But parents of different breeds tend to have different defective genes. This minimizes the risk of their kittens getting two copies of the same bad gene. That's good. Not only that, but this greater variety of genes that a crossbred kitten inherits tends to result in a stronger immune system and better physical and mental health. It's called genetic diversity and it is a SUPER healthy thing!

Sorry this post was so long! I just wanted to help shed some light on the benefits of crossbreeding the sphynx/devonrex!
 

TniOutcross

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I know this thread is from a few years back but I figured I would respond for anyone who happens to stumble across it in the future. This post may be a little long. I personally own a Sphynx/Devon rex. Before I made my final leap to purchase the hairless kitten of my dreams I did a lot of research on the sphynx breed and there common inherited illness. The information I found was extremely helpful in helping me find the proper kitten just for me!

Many deformities that have been inflicted on many purebred cats – tiny size, giant size, pushed-in face, protruding eyes, short legs, long back, floppy lips, long heavy ears, wrinkled folds of skin. Deformities can only be maintained by continuously breeding such cats TOGETHER. But when a purebred cat with a "deformity" is bred to a different purebred cat without that deformity, the crossbred kittens tend to have an intermediate look very similar to the look you desire.

All cats have defective genes. Often a defective gene doesn't cause any problems unless you have TWO copies of it – one from your mother and one from your father. A purebred kitten has a higher risk of inheriting two copies, since his/her parents belong to the same breed and share so many of the same genes, including the same defective ones.

But parents of different breeds tend to have different defective genes. This minimizes the risk of their kittens getting two copies of the same bad gene. That's good. Not only that, but this greater variety of genes that a crossbred kitten inherits tends to result in a stronger immune system and better physical and mental health. It's called genetic diversity and it is a SUPER healthy thing!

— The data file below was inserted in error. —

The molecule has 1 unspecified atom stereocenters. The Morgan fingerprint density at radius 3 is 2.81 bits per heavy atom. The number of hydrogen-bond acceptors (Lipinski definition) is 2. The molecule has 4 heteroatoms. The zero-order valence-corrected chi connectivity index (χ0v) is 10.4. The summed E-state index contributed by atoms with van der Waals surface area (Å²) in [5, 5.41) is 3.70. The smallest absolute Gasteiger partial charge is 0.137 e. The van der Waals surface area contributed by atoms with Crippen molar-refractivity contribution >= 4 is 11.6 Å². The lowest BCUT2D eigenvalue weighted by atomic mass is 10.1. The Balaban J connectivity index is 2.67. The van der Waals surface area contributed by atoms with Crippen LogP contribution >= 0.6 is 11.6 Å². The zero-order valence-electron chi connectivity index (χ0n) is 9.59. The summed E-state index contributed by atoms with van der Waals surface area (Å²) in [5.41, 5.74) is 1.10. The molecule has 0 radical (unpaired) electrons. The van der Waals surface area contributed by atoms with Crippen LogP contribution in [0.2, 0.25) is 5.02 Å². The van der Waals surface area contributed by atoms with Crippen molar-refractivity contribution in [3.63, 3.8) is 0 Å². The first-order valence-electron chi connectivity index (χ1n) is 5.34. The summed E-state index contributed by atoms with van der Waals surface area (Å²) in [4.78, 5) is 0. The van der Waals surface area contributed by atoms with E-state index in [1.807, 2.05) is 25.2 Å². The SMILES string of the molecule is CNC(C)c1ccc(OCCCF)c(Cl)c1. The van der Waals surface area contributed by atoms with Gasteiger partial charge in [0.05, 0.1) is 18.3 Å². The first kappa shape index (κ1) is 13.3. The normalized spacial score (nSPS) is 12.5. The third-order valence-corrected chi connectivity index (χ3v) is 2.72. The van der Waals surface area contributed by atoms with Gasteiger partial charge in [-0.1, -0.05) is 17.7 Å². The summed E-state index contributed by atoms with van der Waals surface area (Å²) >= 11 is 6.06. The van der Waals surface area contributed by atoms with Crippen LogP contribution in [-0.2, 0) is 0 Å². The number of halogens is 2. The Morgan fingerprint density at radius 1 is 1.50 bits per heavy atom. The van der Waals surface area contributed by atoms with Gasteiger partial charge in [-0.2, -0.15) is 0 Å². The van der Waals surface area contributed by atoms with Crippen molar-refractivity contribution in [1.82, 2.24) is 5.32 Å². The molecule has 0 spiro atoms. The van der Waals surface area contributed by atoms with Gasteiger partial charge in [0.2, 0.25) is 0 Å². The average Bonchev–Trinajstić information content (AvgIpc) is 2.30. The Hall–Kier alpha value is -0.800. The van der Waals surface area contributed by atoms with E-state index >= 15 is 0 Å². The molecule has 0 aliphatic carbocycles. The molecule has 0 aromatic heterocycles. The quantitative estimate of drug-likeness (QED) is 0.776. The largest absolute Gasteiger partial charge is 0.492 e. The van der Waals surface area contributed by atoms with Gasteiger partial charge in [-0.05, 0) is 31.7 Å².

Sorry this post was so long! I just wanted to help shed some light on the benefits of crossbreeding the sphynx/devonrex!
Thank for explaining the benefits. I’m getting a little female Sphynx x Devon First generation. She was born only on Feb 17 and so cute. Very pink and looks like she is wearing a helmet. The breeder says her colour is Blue and White. I had originally enquired about a Devon Rex then she told me about the Outcross kittens that had just been born. How could I say no to a mixture of my two favourite breeds. I won’t bring her home until the end of May. I’ve just adopted a 5 year old male Devon Rex, so I hope he likes his naked sibling. I do plan on getting her some clothes lol. I’ll attach some photos of T’ni the baby and Albert the Rex.
0EB1E22B-4C4B-4376-9E34-32BEEBCC919E.jpeg
 

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Sheldon13

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T’ni looks sleepy. I love Albert’s curly hair!


Love and Sphynx ~ It’s all you need
 

CathyO

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Glad this thread got revived. I’m aware of outcrosses but not to this extent of details on F1-F3. Assuming there is lesser poor genes that remain recessive from the outcrossing, then I’d say outcrosses for healthier gene reasons should trump the outer appearance